Leon Chretien calls for localizing landlords

Real estate investment firm could support small business

Local businessman Leon Chretien says his peers in the community are warming up to an idea he has been tossing around relating to small investments creating local landlords.

The Sunrise Ford owner and South Cariboo Chamber of Commerce (SCCC) president says he is hoping to further small business entrepreneurship in the community by forming a real estate investment firm that even low-budget investors can afford.

“We hadn’t talked about it [officially] at the Chamber yet. It’s just been me and a few other people in town, but it was something maybe there is some interest in.”

While the District of 100 Mile House Business Walk general results were released on Dec. 6, the Chamber president says it was more about the conversations he had while walking around town as a volunteer for that survey that encouraged him to investigate further.

“The comments in the recent Business Walk just made me realize that the idea I’d already had definitely had some weight to it.

“It wasn’t that somebody else said ‘hey this is what we should do’ – they were complaining about the absentee and overseas landlords – and I was thinking ‘hey this real estate trust really would have some immediate benefits to people in town’ from the lessee’s side, not just the investor’s side.”

Chretien adds he had just been presenting to SCCC members at a meeting about a general housing study that was raising concerns, so he roughly outlined his idea afterward with a few members.

“This is one of the things we see. If people would step up, we’ve got [a housing answer] that we believe we can control. It is something I think we should look at in formally addressing….”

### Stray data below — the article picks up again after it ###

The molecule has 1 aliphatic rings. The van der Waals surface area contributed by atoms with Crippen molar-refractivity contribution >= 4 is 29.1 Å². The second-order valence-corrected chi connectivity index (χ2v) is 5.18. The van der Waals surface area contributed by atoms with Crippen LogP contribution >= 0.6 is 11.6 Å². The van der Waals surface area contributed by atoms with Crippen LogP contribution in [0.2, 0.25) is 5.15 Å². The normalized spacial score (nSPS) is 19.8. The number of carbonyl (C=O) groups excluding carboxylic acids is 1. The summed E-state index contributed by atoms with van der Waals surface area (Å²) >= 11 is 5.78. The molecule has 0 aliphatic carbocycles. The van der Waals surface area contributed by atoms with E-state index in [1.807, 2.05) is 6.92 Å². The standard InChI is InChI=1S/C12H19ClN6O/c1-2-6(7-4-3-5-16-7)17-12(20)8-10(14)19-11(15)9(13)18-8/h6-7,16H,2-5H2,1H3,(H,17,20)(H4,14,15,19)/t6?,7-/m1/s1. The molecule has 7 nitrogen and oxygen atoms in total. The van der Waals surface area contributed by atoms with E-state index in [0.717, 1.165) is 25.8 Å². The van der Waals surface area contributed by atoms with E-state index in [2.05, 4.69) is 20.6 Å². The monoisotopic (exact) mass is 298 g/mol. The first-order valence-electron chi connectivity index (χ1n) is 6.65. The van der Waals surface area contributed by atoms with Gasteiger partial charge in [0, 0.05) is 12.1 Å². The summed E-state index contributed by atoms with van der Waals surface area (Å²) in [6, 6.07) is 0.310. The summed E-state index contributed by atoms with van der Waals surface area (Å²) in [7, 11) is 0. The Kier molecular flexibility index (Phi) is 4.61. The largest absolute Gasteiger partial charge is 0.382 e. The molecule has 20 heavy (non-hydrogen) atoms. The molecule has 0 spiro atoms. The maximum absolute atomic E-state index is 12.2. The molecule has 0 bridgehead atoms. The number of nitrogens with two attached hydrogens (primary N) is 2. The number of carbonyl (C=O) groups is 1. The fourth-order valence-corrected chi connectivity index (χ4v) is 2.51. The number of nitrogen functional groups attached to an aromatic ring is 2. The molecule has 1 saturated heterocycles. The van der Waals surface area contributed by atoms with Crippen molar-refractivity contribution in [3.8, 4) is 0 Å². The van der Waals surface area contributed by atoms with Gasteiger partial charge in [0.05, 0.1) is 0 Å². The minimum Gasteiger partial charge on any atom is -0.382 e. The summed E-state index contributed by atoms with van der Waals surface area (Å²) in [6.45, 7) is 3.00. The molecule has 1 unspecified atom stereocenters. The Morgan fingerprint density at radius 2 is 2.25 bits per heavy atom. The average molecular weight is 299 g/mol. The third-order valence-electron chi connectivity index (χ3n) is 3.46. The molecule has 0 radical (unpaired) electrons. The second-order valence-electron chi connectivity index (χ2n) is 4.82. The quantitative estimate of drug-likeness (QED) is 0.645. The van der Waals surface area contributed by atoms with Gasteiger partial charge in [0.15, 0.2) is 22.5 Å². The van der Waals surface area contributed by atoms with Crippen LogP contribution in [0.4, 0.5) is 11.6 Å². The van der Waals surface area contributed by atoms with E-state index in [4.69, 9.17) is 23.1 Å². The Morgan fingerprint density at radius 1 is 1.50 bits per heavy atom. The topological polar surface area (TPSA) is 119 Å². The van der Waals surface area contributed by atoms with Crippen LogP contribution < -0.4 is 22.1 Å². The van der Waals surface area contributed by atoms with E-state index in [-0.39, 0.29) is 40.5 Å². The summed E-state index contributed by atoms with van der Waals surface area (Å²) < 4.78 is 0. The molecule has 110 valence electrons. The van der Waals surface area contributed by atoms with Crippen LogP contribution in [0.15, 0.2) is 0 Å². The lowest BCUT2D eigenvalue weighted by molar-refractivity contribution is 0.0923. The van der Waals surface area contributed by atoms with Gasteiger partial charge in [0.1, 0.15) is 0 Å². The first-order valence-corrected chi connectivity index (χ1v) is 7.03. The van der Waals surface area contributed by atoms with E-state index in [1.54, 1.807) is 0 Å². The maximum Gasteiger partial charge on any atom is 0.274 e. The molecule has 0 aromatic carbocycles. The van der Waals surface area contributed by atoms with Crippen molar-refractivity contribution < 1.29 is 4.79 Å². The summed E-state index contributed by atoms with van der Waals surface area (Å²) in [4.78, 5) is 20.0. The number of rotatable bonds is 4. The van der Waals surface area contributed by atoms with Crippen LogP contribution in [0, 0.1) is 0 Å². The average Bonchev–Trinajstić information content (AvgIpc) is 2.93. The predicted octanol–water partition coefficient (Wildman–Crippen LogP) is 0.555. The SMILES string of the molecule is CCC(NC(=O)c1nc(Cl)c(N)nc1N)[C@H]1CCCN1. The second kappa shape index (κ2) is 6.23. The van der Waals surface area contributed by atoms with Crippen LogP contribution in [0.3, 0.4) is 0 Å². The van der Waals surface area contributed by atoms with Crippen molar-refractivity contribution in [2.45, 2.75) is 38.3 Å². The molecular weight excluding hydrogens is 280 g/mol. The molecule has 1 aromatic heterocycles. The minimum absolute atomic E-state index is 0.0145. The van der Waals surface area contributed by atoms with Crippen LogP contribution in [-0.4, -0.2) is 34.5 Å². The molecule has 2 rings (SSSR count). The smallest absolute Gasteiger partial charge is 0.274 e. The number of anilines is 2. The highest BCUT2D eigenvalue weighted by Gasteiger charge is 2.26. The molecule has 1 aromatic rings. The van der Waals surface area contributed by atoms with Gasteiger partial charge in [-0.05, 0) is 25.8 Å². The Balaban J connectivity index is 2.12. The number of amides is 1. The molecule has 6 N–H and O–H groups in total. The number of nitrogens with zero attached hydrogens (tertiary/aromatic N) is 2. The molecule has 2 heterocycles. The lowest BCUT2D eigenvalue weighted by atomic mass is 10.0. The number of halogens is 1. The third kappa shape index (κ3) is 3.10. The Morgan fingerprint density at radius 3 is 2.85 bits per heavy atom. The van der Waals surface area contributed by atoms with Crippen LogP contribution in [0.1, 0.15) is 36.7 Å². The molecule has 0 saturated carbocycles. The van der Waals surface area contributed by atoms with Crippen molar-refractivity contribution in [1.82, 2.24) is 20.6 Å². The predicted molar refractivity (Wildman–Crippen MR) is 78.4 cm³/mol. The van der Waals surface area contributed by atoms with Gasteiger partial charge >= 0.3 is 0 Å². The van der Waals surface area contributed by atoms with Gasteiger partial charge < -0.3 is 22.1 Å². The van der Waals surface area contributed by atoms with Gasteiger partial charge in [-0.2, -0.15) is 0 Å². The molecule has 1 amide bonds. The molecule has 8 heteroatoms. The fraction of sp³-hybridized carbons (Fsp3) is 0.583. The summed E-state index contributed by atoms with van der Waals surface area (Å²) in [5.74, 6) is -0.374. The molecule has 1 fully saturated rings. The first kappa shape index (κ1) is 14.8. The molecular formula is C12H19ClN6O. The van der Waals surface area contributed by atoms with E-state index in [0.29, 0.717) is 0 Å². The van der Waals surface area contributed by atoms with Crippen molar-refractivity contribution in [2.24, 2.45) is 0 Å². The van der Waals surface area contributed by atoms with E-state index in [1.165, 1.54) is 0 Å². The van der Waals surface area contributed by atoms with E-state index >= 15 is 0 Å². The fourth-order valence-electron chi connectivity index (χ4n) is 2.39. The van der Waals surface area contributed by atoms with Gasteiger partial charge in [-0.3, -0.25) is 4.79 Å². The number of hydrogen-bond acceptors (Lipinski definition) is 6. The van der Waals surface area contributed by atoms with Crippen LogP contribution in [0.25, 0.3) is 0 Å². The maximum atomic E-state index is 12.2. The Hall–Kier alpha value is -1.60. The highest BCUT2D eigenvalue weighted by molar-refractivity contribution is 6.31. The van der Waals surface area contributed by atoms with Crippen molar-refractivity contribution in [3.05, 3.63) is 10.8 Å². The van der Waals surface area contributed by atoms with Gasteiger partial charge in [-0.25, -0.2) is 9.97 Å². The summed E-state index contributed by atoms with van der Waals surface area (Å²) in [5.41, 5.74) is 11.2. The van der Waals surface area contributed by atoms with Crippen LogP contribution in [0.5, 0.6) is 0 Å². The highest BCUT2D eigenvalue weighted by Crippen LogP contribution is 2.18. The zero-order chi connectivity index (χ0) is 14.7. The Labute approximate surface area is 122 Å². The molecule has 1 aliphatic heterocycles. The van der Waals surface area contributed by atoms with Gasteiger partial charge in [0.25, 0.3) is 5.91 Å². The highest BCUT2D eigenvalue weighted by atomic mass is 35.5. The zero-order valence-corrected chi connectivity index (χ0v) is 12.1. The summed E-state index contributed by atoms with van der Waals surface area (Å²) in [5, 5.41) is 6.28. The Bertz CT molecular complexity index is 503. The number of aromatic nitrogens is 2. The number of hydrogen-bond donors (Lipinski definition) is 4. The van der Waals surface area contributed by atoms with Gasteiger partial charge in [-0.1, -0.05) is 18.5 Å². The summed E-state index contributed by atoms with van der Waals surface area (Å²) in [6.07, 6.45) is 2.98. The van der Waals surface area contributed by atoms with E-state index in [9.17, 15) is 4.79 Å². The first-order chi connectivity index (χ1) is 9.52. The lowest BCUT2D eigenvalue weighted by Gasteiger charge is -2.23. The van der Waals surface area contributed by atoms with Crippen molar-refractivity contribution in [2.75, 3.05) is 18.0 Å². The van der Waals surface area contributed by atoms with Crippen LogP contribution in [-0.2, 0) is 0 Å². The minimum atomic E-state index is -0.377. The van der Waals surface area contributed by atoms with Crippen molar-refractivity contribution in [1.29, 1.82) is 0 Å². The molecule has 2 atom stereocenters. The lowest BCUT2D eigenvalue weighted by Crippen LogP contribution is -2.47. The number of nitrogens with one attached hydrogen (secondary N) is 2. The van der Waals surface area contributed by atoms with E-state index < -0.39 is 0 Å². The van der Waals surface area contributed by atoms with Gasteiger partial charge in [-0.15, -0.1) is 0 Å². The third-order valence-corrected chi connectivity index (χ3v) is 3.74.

Nothing has progressed with his plan, but if enough interest can be gauged with smaller and/or larger investors in the community, he adds it could still move forward.

Chretien says he has been getting local interest for doing something in this community from people who say they already invest in real estate trusts based in Toronto or other cities.

Down the road, he explains this plan might involve a group of investors buying a business building with leased suites.

“So, we’d have a group of interested parties. [Then with all the] money those parties represent, you create this trust.”

Chretien says those funds will be pooled with each local investor holding “units” based on their capital investment.

This is how smaller investors can buy an incremental share and still reap the income benefits as their value increases, he adds.

However, he explains there can be income interruptions if it costs more to buy a building listed for sale than there is held in the trust coffers.

Chretien adds it can also take time to gain more investments or more tenants to increase rental incomes.

“Hopefully, you are already buying a building that is fully rented out, and you keep the same lessees – you are just a different lessor.”

This way, Chretien says every time a local business moves or another comes in, tenants will be dealing with local landlords.

“You could have a quarterly meeting, but for the most part, the management staff would be taking care of the collecting of the rent and signing the agreements.”

At the same time, Chretien says these managers could be alerting the investors to a business closing down, so they can begin looking for, and attracting, a suitable new one – also offering this chance to any of them.

“They might say, ‘hey that would be great space’ and now that you are involved with it, it could be ‘well, I’m going to start my own business’.”

However, he says his main focus now is meeting the needs of the renters calling for a landlord “who cares” available locally.

“They are going to have people on the ground they can talk to about their concerns, and [who] can come and see the building and get it fixed in a timely manner.”